Re: Copyrights, Trademarks, Patents, and branding irons
Posted: Sun Aug 23, 2015 1:33 pm
Prenda's John Steele hit with state bar complaint. Took a long time to get here, but it's thorough.
Hold on to your butts.
Thad wrote:Republican presidential candidate plays song without permission; bears continue to shit in woods.
I'll say one thing for Biden: I really don't see him violating any RIAA copyrights.
zaratustra wrote:Thad wrote:I'll say one thing for Biden: I really don't see him violating any RIAA copyrights.
beeecaaaause democrats are RIAA's besties?
zaratustra wrote:Really, if republicans said something, ANYTHING about copyright law reform EVER, they could get some traction with the younger generations. But apparently, Big Government is only ever bad because abortions and health care.
There is a strong conservative case to be made against modern American copyright law: it's a big-government handout to Hollywood that grants artificial monopolies, interferes with the free market, stifles innovation, and is clearly not what the Founding Fathers intended when they wrote the Constitution.
Mongrel wrote:Yelp is trying to sue South Park over their Yelp episode.“Our company, along with its millions of users, take Yelp very seriously. The South Park episode was in extremely bad taste and not funny whatsoever. To say our critics are out there trying to get free food and using racist slurs on little Mexican children is beyond ridiculous. To compare the users of Yelp to terrorists is not only cruel, but the definition of libel and slander. I believe any reasonable court in America will agree with the lawsuit and rule in our favor.”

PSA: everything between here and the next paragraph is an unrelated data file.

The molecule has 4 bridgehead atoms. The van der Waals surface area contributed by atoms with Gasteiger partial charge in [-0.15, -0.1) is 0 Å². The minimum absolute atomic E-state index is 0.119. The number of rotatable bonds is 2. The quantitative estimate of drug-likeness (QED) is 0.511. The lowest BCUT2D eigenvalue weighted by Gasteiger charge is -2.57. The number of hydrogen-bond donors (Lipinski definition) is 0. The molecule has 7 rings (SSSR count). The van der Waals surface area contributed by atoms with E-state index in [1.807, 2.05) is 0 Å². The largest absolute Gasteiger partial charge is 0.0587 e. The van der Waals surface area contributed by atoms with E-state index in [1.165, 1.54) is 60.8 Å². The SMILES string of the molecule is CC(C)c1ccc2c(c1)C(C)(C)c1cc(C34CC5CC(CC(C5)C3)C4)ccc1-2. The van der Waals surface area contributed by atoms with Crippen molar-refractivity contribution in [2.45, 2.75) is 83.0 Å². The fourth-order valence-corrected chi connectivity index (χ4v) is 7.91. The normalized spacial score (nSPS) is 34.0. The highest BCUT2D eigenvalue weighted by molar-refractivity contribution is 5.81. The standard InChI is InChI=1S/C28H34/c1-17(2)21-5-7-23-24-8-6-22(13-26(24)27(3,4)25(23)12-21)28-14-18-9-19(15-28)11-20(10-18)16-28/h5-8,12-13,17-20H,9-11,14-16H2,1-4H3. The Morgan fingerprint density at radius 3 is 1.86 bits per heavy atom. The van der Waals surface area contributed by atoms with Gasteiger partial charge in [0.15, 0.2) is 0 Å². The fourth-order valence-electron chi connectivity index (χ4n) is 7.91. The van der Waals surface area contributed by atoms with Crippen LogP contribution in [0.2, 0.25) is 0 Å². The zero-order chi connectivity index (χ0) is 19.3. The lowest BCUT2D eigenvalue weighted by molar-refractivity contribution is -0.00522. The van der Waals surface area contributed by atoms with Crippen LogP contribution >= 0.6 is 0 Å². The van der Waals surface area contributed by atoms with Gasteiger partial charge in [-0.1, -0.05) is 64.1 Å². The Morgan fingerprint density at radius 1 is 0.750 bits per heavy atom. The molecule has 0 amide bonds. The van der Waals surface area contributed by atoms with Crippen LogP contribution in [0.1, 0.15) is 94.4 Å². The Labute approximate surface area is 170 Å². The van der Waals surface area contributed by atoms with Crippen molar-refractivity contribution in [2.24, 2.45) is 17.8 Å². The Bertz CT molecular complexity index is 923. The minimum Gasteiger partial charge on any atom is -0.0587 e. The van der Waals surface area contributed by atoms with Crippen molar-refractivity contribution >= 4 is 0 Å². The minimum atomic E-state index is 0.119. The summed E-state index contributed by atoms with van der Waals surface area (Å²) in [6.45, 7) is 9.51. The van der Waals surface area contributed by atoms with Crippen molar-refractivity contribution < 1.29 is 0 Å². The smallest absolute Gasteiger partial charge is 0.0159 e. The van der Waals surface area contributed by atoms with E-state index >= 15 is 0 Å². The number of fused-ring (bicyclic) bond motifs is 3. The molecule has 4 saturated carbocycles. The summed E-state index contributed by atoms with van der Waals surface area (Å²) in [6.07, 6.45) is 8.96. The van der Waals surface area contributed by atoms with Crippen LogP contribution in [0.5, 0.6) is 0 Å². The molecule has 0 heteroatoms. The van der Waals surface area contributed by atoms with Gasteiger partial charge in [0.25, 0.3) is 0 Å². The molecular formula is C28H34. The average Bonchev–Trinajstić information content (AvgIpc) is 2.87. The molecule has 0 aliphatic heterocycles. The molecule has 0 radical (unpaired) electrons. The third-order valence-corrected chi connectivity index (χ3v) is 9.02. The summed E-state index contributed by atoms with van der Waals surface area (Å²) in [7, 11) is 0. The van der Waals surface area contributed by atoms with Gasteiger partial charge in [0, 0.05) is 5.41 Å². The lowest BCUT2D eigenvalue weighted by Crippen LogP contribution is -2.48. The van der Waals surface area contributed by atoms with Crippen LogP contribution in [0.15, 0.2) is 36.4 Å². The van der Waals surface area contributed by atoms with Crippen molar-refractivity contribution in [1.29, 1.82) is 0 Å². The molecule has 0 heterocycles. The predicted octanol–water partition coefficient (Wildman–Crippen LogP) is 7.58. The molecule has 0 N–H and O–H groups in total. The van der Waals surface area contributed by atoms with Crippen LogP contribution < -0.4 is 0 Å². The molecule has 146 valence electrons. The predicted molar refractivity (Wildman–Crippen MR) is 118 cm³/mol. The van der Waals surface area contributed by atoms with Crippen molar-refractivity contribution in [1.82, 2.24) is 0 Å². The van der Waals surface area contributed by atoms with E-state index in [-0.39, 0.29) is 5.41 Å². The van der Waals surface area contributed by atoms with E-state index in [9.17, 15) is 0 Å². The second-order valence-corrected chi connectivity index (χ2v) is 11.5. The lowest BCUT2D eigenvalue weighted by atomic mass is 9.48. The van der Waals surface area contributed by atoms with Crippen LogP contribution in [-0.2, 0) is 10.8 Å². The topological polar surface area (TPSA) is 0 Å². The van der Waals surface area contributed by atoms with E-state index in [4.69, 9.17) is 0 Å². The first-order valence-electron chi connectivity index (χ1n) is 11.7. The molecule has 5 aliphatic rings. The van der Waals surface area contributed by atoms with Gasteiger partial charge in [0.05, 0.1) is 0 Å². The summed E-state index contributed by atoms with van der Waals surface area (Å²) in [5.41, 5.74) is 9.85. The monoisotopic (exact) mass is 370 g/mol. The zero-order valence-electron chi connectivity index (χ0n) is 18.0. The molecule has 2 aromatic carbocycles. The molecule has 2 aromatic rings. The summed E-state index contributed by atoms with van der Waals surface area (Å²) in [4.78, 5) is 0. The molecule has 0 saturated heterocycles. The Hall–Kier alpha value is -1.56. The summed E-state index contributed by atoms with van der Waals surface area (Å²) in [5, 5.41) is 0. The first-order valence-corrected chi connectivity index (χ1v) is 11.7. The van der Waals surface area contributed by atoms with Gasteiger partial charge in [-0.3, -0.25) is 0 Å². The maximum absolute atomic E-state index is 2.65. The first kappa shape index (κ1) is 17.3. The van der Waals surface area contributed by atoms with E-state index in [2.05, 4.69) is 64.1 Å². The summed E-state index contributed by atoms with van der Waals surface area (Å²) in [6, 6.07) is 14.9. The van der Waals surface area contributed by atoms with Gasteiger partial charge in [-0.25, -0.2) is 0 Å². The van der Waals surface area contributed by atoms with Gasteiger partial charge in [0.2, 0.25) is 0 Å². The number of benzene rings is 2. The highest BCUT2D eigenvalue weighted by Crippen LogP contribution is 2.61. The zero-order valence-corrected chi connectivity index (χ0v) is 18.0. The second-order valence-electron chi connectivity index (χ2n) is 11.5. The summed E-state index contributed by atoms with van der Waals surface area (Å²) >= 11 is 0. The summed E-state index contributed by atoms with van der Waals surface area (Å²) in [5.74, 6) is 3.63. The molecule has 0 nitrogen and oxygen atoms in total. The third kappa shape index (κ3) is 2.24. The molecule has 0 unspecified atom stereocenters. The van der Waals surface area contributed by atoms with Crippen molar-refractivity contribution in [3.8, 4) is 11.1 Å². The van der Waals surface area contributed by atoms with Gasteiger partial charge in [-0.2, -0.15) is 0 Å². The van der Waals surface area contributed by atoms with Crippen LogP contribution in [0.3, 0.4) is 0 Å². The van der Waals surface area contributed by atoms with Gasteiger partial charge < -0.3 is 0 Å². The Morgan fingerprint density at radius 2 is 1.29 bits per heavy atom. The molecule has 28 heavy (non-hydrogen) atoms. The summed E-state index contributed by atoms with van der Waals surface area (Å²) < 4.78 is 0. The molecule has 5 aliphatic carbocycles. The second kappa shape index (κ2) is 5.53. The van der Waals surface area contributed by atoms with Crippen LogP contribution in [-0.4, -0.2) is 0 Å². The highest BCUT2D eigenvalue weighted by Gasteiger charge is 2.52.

Matt Stone and Trey Parker, creators of the popular animated series, were quick to issue a statement of their own.
“We’ve taken a hard look at the information presented to us, and after reviewing it, we have given Yelp and their lawsuit only one star. Their lawyers delivered us legal documents in a very unprofessional manner; not bothering to smile or even a quick handshake. The writing on the envelope was barely legible and in two different colors. It is our personal opinion that Yelp could do a much better job by not suing us for ten million dollars.”
EDIT: Also from the same article:According to Business Week, Yelp has a complicated relationship with small businesses. Criticism regarding the company focuses on the legitimacy of reviews, public statements of Yelp manipulating and blocking reviews in order to increase ad spending, as well as concerns regarding the privacy of reviewers.
Fappy The Anti-Masturbation Dolphin, a mascot for a Christian anti-masturbation organization, says the company is losing business because of Yelp reviewers.